The first thing you should do when you set up your website is to have someone install Google Analytics on it. Google Analytics provides you with vast amounts of information about what’s going on on your site. If you haven’t already set this up, then you need to follow these setup instructions from Google.
Some people love to see that they had 1000 page views in a single day, and while that’s all very nice, they should be more concerned about what happened when these people looked at their pages and what they did. After all, their visitors may have left the site without doing anything!
When we look at Google Analytics for a website the questions we like to answer questions along the lines of:
- How many people visited your page?
- Did they go on to view other pages, or just leave your site without doing anything else?
- If they didn’t go on to look at other pages, did they read the entire page before they left your site? The number of people leaving a site without performing any action is called “Bounce rate” by Google.
- Did they perform an action that you would consider being a “goal” because they visited? These actions include things like making a purchase, joining a newsletter or filling in a contact form. You can set up various types of goals in Google Analytics.
Poor performance in these areas is damaging for two reasons:
- It’s bad for your search engine visibility. Pages with a lot of traffic and a high bounce rate are looked at carefully by Google. High traffic numbers with no action often indicate a problem with the quality of the content as far as Google is concerned. Google only wants to show quality results to people using its search tool.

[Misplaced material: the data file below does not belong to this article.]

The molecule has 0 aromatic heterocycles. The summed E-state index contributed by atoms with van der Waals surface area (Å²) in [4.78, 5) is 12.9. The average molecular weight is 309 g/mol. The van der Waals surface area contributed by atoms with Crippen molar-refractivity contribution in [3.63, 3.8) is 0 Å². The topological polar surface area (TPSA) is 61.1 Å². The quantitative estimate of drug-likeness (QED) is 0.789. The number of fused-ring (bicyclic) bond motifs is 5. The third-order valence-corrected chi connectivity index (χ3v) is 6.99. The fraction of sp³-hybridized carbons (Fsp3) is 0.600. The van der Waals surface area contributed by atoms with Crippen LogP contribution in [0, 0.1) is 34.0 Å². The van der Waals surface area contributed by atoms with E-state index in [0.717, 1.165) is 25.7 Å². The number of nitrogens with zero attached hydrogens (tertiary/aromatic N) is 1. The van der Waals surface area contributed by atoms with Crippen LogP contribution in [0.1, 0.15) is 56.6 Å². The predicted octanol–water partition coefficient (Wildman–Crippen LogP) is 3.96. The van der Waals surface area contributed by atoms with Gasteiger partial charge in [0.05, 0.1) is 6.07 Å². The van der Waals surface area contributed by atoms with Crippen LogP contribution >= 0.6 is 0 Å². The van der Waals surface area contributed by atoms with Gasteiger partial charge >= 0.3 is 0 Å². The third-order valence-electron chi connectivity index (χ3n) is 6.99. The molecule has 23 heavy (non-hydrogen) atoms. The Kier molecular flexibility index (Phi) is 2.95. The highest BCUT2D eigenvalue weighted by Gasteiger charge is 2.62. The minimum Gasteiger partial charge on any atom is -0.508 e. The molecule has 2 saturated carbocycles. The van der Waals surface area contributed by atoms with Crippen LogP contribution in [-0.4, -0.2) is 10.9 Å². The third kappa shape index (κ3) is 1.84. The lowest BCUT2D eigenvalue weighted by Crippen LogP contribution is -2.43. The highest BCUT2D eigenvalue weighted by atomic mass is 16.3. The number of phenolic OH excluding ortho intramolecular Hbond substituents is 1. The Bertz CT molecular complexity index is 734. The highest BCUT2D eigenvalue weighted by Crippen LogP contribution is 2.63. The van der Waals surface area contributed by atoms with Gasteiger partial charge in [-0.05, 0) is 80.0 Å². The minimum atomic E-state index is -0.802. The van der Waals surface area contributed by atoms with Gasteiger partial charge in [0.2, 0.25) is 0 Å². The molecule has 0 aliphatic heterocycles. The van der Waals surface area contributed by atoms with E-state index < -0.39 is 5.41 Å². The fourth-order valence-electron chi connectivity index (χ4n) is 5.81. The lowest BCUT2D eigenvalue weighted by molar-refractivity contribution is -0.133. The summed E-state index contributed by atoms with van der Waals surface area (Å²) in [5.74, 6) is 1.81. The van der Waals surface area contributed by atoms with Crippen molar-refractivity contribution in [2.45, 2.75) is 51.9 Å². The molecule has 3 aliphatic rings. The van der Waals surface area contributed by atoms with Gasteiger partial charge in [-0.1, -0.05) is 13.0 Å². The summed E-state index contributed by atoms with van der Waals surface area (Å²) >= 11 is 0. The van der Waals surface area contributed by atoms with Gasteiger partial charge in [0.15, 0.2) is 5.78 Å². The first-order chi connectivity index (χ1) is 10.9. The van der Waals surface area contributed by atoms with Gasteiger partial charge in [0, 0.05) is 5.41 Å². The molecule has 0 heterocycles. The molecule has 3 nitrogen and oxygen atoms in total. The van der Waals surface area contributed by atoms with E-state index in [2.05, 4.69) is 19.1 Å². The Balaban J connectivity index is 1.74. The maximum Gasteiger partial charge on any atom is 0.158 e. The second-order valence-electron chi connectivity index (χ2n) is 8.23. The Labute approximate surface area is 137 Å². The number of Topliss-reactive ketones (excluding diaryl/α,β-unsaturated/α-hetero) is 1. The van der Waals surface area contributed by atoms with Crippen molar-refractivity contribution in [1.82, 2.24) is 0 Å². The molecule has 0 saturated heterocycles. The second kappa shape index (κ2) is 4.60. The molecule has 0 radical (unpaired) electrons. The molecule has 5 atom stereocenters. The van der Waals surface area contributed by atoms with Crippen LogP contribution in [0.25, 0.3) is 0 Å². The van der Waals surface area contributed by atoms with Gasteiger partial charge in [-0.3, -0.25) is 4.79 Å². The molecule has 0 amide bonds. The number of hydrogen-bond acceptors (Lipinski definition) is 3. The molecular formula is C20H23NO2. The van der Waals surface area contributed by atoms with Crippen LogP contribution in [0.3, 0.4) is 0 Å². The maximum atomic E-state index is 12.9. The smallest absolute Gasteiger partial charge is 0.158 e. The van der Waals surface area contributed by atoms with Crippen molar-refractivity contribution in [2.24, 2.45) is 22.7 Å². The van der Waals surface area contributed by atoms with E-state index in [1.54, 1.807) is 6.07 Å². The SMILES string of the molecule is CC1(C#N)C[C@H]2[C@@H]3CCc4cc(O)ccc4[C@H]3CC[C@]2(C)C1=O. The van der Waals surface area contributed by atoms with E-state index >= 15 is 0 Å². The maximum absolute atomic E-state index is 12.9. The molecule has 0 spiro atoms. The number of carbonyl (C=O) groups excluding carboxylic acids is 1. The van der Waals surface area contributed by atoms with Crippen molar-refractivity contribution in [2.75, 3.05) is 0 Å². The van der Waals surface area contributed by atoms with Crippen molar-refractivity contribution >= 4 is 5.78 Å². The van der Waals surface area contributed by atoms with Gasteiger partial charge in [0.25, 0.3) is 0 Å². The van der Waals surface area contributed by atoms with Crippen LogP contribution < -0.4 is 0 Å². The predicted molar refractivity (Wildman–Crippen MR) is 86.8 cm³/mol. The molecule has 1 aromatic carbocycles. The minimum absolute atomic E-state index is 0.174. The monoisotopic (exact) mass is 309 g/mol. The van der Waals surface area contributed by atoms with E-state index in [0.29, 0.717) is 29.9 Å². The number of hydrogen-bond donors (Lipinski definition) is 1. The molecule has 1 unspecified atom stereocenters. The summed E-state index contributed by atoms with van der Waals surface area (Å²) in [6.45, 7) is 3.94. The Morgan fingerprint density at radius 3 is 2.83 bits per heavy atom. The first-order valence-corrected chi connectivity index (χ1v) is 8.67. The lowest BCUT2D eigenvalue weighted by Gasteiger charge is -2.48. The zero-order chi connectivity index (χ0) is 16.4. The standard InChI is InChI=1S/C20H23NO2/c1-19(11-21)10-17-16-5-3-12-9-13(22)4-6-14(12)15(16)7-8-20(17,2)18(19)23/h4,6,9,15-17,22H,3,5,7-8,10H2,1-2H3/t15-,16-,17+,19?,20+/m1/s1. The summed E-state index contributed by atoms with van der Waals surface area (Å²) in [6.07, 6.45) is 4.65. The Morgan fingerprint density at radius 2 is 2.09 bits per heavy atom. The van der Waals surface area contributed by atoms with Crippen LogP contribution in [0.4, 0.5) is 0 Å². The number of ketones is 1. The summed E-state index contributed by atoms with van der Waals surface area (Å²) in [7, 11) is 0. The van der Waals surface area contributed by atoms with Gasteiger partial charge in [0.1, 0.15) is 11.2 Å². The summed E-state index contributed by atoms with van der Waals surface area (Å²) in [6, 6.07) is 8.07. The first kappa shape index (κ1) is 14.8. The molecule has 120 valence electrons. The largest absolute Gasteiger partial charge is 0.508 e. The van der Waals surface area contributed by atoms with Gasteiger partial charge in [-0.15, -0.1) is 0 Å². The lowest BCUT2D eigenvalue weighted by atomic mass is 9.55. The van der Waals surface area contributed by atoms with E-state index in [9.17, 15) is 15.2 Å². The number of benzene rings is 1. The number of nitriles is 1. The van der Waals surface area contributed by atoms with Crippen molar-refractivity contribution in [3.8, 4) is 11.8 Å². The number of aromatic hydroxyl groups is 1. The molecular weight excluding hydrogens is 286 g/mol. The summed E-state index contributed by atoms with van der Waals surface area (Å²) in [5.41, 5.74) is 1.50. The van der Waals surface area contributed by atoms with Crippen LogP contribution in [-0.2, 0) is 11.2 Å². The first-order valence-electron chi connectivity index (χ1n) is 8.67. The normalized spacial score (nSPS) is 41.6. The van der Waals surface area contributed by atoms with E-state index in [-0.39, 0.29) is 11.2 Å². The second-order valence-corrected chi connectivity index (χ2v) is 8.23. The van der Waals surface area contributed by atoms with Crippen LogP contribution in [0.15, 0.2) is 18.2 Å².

- It’s pretty bad for your business. These pages are performing badly and leading potential customers away from your site and into the hands of your competitors.
Let‘s have a look at how we can identify pages causing these types of problem.
Quickly Finding problem pages on your site with Google Analytics
Here’s a very fast way to see where you should concentrate your efforts to fix the content of your site:
1. Choose a date range in Analytics; the last 30 days should do.
2. Go to “Behaviour > Site Content > All Pages”
3. Then Sort by “Bounce Rate” and Choose Sort Type “Weighted”
You’ll now see an ordered list of the pages you should look at carefully to identify problems, as these are the pages with the most visits and highest numbers of people leaving the site without any further interaction.
Not everything in the list may be a huge problem. Where you have high bounce rates and a high average time on a page, it’s fair to conclude that people are reading what’s written on the page.
Things like blog posts can have very high bounce rates and a reasonable average time on page because people have searched for something specific and found your blog post, got the information they wanted and moved on—but wouldn’t it be better if you could use some call to action to tempt those “read and leave” visitors into looking at other similarly related pieces of content on your site? This is the sort of thing you need to consider.
Pages, where one of your goals get completed, can have high bounce rates, too. For example, someone completing a contact form with a question about your products or a request for more information is quite likely to move away from your website. The same goes for completed order pages. Can you stop them leaving immediately afterwards by tempting them with something else to keep them on your site, offering discounts if they sign up for your email newsletter?
The technique above is just one example of how you can make your website perform better using Google Analytics, rather than just sitting back admiring the number of visitors you’re getting on a daily basis, potentially visitors who may not be doing anything on your site before leaving!